VI. Point Differential
Point differential tends to have a stronger signal to a team’s final record than its current W/L record.
The Cavaliers have the strongest average margin of victory in the East, between five and six points per game. That number exceeds both the 2011 Dallas Mavericks and the 2010 Los Angeles Lakers (both of whom won the NBA title). With Tristan coming off the bench, that average falls to a differential of 3.3… Which is wildly below any of the title contending teams I looked at from the last several years.
With Tristan starting, the Cavs win by a monstrous nine points per game.
Consider the last several NBA Championship teams:
2015 Golden State 10.1
2014 San Antonio 7.7
2013 Miami 7.9
2012 Miami 6
2011 Dallas 4.2
2010 Los Angeles 4.7
2009 Los Angeles 7.7
The Tristan-in-the-starting-lineup Cavaliers, despite having a weaker per-minute Thompson, outstrip the majority of recent Championship-winning teams by point differential comparison… Unfortunately they are still a little behind last year’s Warriors.
Oh, and both the Warriors and Spurs have stronger point differentials than “9” in 2015-2016. On the other hand, the Cavs will only have to play one of them, best case scenario.
One of the reasons I stopped doing The Top 8 after the first few weeks was that I realized that no individual regular season games really meant anything so the narratives weren’t even interesting. Even the blowout at the hands of the Warriors doesn’t mean anything with regard to the team’s real ability or prospects.
“The Warriors blew the Cavs out by thirty!” is what the National media is going to scream before Game One of the projected Finals. Who cares? It seems pretty likely at this point that the Cavs were deliberately trying to get their coach fired. Or are we to assume they also can’t beat the Trail Blazers (the team who beat the Cavs also by 30+)… right after they lost to the Warriors on Christmas?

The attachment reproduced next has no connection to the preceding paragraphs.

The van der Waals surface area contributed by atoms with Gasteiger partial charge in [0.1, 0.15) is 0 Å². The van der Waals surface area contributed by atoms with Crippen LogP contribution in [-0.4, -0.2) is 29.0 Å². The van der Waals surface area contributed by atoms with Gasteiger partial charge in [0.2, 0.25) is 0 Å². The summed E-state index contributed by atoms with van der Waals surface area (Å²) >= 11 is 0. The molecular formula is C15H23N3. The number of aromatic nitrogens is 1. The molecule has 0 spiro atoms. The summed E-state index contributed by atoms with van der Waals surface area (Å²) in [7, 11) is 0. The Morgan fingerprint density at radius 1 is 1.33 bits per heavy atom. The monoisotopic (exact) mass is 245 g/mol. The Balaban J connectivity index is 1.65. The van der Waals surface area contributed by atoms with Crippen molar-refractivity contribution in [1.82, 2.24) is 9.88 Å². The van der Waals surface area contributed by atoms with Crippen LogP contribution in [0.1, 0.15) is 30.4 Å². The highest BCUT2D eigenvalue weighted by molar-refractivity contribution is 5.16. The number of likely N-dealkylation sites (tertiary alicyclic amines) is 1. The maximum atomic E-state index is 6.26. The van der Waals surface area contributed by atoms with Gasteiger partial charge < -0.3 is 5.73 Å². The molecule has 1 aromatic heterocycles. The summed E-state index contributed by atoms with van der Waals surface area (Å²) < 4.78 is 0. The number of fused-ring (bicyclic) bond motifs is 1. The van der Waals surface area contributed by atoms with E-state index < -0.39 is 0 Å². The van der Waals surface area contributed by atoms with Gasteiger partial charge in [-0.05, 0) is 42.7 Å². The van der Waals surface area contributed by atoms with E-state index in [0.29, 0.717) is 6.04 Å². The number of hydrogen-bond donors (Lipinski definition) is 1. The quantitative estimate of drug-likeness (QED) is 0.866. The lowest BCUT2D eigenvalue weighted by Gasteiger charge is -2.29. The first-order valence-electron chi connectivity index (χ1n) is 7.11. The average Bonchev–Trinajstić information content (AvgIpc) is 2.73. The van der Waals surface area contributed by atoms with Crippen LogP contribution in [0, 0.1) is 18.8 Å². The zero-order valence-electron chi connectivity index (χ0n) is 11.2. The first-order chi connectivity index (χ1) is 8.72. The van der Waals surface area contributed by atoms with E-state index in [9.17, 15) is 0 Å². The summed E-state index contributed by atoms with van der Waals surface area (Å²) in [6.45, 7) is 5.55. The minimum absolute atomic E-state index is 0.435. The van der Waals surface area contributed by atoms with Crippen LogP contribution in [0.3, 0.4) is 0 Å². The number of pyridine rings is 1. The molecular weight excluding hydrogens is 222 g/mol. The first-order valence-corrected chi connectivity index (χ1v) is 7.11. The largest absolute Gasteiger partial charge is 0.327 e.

I think you’d have to acknowledge more than a little bias to say the Warriors aren’t a better team, top to bottom, than the Cavs right now… But common sense is going to tell you that whichever team wins the West — Spurs or Warriors, or even OKC or the Clippers — will have had 20+ brutal fistfights to get to the Finals whereas the Cavs will probably have roflstomped their opposition 12-0. Remember, last year’s Cavs were hovering about .500 at this point in the season and despite all their injuries lost only two games in the East come playoff time, and even then only because J.R. Smith got himself suspended.
Sure there are a lot of weird things you can say about Tristan starting versus coming off the bench.
Is it weird that the team point differential goes up by a mile while increasing a diluted level of per-minute production? Yes, until you acknowledge that Mozgov isn’t performing as well as he did last year and that Tristan starting at Center is an addition-by-subtraction.
Is it weird to have a Center who is shorter than your PF? You mean like the Wallace brothers all during those dominant (and title-winning) Detroit Pistons years a decade ago?
You know what’s really weird? The concept of a Center at all in 2016! The Western Conference All-Stars are starting two Shooting Guards* and a Small Forward at “front court”. No Center, no PF at all! Draymond Green (the second most productive Warrior by a wide margin in either direction) would be a wing on most traditional lineups.
Tristan’s likelihood of making Sixth Man of the Year was probably low to begin with. He’s an outstanding player who has a fat contract and the acknowledgement of the best coach in the league… But isn’t a gaudy enough scorer for a lot of mainstream attention. I do think it’s silly he didn’t make the All-Star team (or that Cleveland has all of one All-Star) but it really does seem like the Cavs have better prospects with him starting, rather than coming off the bench.
* Kawhi at least used to be a Shooting Guard 🙂